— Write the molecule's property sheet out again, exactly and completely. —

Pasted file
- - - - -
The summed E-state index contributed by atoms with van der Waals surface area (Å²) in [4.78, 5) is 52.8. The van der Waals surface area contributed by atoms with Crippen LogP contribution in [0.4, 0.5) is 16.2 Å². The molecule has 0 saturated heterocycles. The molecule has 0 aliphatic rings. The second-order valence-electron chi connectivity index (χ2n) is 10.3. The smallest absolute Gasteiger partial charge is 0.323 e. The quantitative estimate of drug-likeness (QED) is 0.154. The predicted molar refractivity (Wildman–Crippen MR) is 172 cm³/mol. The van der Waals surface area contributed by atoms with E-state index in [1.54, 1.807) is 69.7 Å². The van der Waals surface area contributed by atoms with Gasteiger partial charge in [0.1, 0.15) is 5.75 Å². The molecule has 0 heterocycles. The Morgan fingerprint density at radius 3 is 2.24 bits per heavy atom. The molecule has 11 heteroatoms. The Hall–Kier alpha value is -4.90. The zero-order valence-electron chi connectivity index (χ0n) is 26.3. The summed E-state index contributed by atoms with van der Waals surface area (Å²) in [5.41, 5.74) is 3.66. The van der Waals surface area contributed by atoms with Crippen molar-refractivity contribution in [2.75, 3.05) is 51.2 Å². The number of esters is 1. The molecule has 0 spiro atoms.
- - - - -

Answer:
The summed E-state index contributed by atoms with van der Waals surface area (Å²) in [4.78, 5) is 52.8. The van der Waals surface area contributed by atoms with Crippen LogP contribution in [0.4, 0.5) is 16.2 Å². The molecule has 0 saturated heterocycles. The molecule has 0 aliphatic rings. The second-order valence-electron chi connectivity index (χ2n) is 10.3. The smallest absolute Gasteiger partial charge is 0.323 e. The quantitative estimate of drug-likeness (QED) is 0.154. The predicted molar refractivity (Wildman–Crippen MR) is 172 cm³/mol. The van der Waals surface area contributed by atoms with E-state index in [1.54, 1.807) is 69.7 Å². The van der Waals surface area contributed by atoms with Gasteiger partial charge in [0.1, 0.15) is 5.75 Å². The molecule has 0 heterocycles. The Morgan fingerprint density at radius 3 is 2.24 bits per heavy atom. The molecule has 11 heteroatoms. The Hall–Kier alpha value is -4.90. The zero-order valence-electron chi connectivity index (χ0n) is 26.3. The summed E-state index contributed by atoms with van der Waals surface area (Å²) in [5.41, 5.74) is 3.66. The van der Waals surface area contributed by atoms with Crippen molar-refractivity contribution in [2.75, 3.05) is 51.2 Å². The number of esters is 1. The molecule has 0 spiro atoms.